This will also be the year that we get acquainted with Bryce Harper for the first time–and we’ll get to know Mike Trout a lot better perhaps. Your fantasy teams are looking pretty solid right now, and every day is your chance at redemption for last year’s poor showings amongst your peers.

How many knocks will Joey Votto get towards earning that new big contract? How will Prince and Miggy fare together in Motown? Cubs fans have hope until the games are played tomorrow. The bad news is so do the Twins, Astros, and Orioles as well. Everyone’s in first place again.

The spring will quickly fade into summer and the seasons will change, and soon we’ll be doing this exercise all over again. Baseball will still be there for us, going on; happening. No clock involved. When we’re at the park, time will stand still for just a few hours after walking through the turnstiles before we have to walk opposite way out of those same entry points and return to reality.

It’s the greatest sport on earth, and it’s begun again. It’s time to savor the moment and enjoy it. As you take it all in tomorrow, baseball is good for the soul because the possibilities are unlimited and it allows you to dream where most other things in life do not. And remember on Opening Day, you might just see anything.

Diamond Hoggers salutes you, the fan; on Opening Day 2012. Follow Diamond Hoggers on Twitter live from Opening Day in Cincinnati for the 8th straight year.

Why I can’t trade Mike Stanton for Jay Bruce

Jay Bruce is my favorite player and the Godfather of Diamond Hoggers. Often times when I am in a fantasy league where the participants know me, they try to exploit me for this.

In one of my more prominent fantasy leagues, there’s an owner of a team called Boca Da Beppi. That is the team for which Jay Bruce is owned by.

In that league, the owners are lining up one by one to acquire one of my prized assets, Mike Stanton. It’s for good reason, as we’ve already discussed.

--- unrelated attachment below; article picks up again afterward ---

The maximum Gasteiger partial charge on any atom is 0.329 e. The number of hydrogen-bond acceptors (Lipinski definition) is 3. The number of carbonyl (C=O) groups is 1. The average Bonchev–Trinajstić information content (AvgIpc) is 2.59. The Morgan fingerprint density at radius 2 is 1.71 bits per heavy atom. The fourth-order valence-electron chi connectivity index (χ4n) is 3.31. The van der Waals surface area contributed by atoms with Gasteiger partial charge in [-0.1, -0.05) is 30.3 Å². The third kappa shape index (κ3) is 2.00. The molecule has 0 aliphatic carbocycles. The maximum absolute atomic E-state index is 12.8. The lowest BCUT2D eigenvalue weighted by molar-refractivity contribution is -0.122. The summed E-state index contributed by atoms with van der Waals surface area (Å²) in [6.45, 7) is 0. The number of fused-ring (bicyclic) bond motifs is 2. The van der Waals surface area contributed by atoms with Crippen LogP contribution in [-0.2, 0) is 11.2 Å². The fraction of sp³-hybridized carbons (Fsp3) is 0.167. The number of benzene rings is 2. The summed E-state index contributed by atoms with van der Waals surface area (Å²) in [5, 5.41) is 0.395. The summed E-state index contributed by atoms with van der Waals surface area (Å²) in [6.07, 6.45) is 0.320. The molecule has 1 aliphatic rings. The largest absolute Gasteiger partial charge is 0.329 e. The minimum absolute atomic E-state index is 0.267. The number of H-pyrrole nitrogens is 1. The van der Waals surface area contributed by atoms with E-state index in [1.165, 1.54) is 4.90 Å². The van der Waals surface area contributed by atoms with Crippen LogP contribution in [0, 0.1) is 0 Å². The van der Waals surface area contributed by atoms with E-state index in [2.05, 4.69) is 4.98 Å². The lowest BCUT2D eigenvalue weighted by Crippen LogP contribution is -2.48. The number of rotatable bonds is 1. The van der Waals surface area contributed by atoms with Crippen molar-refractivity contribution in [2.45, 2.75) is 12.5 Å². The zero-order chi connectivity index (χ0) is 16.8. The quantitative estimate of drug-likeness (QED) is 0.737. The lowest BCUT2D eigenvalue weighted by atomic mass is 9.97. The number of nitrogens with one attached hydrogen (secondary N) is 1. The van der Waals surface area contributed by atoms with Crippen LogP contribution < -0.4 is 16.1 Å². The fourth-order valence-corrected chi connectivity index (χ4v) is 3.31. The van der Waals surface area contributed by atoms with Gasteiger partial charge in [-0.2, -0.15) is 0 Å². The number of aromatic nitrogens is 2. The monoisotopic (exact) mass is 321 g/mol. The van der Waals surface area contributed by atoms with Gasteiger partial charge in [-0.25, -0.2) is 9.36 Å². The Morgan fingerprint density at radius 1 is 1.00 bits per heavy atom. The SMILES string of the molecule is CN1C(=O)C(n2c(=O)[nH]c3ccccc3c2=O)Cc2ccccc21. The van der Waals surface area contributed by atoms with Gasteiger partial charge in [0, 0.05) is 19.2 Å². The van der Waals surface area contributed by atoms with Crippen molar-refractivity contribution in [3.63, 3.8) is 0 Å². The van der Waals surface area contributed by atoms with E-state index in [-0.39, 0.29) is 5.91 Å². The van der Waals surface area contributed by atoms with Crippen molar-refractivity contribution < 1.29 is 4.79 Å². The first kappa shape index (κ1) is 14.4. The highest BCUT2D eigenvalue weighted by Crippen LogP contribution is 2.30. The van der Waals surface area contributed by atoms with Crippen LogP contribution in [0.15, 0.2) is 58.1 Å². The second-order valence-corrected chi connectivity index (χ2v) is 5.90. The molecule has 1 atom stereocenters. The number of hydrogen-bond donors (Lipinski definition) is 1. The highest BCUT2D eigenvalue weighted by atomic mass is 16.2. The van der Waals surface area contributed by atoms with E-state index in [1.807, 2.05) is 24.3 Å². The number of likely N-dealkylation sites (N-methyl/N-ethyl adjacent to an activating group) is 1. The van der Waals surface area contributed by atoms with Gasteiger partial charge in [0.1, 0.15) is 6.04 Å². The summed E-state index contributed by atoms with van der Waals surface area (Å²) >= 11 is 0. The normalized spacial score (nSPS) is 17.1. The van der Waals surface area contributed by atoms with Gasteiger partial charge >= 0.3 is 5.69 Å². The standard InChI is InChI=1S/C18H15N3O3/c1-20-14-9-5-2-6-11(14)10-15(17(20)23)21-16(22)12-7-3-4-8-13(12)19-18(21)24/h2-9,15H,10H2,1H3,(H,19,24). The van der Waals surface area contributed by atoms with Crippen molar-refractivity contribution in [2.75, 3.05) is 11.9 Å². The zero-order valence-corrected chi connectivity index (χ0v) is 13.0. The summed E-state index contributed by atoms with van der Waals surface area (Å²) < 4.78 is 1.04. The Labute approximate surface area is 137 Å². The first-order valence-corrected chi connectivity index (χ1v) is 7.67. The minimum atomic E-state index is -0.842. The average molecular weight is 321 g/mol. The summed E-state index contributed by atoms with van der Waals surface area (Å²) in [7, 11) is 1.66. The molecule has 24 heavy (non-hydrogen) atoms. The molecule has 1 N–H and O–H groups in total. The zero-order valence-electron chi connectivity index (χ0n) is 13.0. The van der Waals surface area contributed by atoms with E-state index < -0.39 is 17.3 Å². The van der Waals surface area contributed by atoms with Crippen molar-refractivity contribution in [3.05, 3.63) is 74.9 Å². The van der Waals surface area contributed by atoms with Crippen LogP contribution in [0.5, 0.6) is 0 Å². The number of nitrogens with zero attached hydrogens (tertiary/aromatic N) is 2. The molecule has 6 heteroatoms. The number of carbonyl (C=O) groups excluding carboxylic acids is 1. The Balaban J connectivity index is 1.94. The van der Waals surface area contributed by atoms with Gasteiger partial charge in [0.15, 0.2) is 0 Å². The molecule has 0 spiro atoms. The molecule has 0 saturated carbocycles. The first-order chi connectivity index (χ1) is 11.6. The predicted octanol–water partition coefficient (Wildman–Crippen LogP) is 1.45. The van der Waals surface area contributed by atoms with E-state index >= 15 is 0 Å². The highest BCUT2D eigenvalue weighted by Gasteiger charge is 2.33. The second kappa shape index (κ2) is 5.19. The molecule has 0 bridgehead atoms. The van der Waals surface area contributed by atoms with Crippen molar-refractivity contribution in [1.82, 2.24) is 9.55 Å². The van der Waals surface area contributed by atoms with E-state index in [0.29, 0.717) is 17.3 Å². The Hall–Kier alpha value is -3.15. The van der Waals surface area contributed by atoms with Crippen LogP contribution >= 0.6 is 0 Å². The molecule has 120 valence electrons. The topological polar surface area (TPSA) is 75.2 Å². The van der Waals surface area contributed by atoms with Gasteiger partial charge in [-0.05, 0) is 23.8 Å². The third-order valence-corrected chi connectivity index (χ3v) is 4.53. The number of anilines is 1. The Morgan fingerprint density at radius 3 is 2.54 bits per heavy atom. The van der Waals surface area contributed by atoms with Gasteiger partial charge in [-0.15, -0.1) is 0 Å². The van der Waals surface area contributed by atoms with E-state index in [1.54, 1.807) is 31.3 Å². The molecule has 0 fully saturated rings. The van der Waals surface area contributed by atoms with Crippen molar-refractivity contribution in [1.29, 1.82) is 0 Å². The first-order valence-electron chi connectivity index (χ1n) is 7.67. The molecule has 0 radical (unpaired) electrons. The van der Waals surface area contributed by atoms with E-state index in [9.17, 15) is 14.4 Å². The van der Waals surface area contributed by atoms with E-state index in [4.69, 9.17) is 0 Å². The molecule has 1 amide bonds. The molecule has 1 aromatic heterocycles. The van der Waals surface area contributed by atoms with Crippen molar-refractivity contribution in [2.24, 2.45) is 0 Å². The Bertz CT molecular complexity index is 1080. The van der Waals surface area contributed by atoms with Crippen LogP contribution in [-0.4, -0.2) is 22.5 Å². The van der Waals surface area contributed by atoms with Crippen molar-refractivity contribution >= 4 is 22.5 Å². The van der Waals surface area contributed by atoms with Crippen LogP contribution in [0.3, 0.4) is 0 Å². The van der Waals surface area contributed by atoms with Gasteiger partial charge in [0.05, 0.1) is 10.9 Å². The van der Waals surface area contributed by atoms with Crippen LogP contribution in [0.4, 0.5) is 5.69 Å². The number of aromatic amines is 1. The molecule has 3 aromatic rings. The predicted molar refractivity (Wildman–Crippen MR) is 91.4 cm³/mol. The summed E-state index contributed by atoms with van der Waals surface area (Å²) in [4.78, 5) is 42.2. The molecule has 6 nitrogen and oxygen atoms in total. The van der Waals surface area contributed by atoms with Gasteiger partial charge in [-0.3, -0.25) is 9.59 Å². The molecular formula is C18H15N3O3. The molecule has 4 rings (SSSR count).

Lately, the owner of Boca Da Beppi has been barking up my tree for you guessed it; Stanton. And he’s dangling Jay Bruce. He knows my weaknesses. He knows how badly I would love to have Bruce under my control in this keeper style format for a few years, giving me more reason to live and die with every Bruce at-bat this summer. But I can’t do it.

I can’t do it because Mike Stanton is a 22-year old OPS’ing monster about to come into his own and become the sole reason that I’m going to go from 9th place to the top three in this competitive league where pride means more than cash prize.

I can’t do it because Mike Stanton is the hottest thing going right now, and I knew it that Saturday afternoon last March that I snagged him just a hair sooner than the next guy. For all the things I did wrong last year, this was the biggest thing I did right.

And irony has a mysterious way of working. FanGraphs recently weighed on the subject of Bruce vs. Stanton, and they did it in terms of fantasy value for us:

Mike Stanton has a ton of power, and if component hitter aging curves are to be believed, the 22-year-old should be able to improve his strikeout rate — and therefore his batting average. With power down across baseball, he’s a stud.


And then you can return to the ages of the respective sluggers. In a keeper league, the two years that Stanton has on Bruce are absolute gold. If they are similar now, and Stanton is two years younger, that means you definitively want the massive Marlin. He’ll give you two more years of production and he’s two years further away from his peak (on the good side). His peak will be much better than Bruce’s peak.

I’m going to ride this out with Stanton. I’ll pair him together in an outfield that will have Jason Heyward and eventually Bryce Harper, and I’ll hope for the best. And no matter how bad I would like to own Bruce, I’ve already accepted the fact he’s owned by an owner that believes more in one-sided than good old fashioned win-win business.

Examining Bill James 2012 Mike Stanton Projection

I love me some Mike Stanton. Anytime there is a power hitting corner outfielder with youth on their side, there’s a good chance I’ll feel the exact same way about them as I do Stanton. The tape-measure video game bombs, the build, he’s got it all right now. It could be said that Mike Stanton makes our world a better place.

I knew that I was onto something with Stanton about the middle of last year, and here’s the story with it. I’m in a fantasy league where we score categories beyond the typical 5 x 5 ROTO metrics. The added categories are walks, OBA, OPS, and slugging. There’s an owner in the league that has won the league every year until finishing second last season.

I was enchanted with Stanton heading into last year’s draft and I was lucky enough to snag him in the middle rounds. It’s a keeper league, so a guy like Stanton was worth the flier over aging outfielders that were available.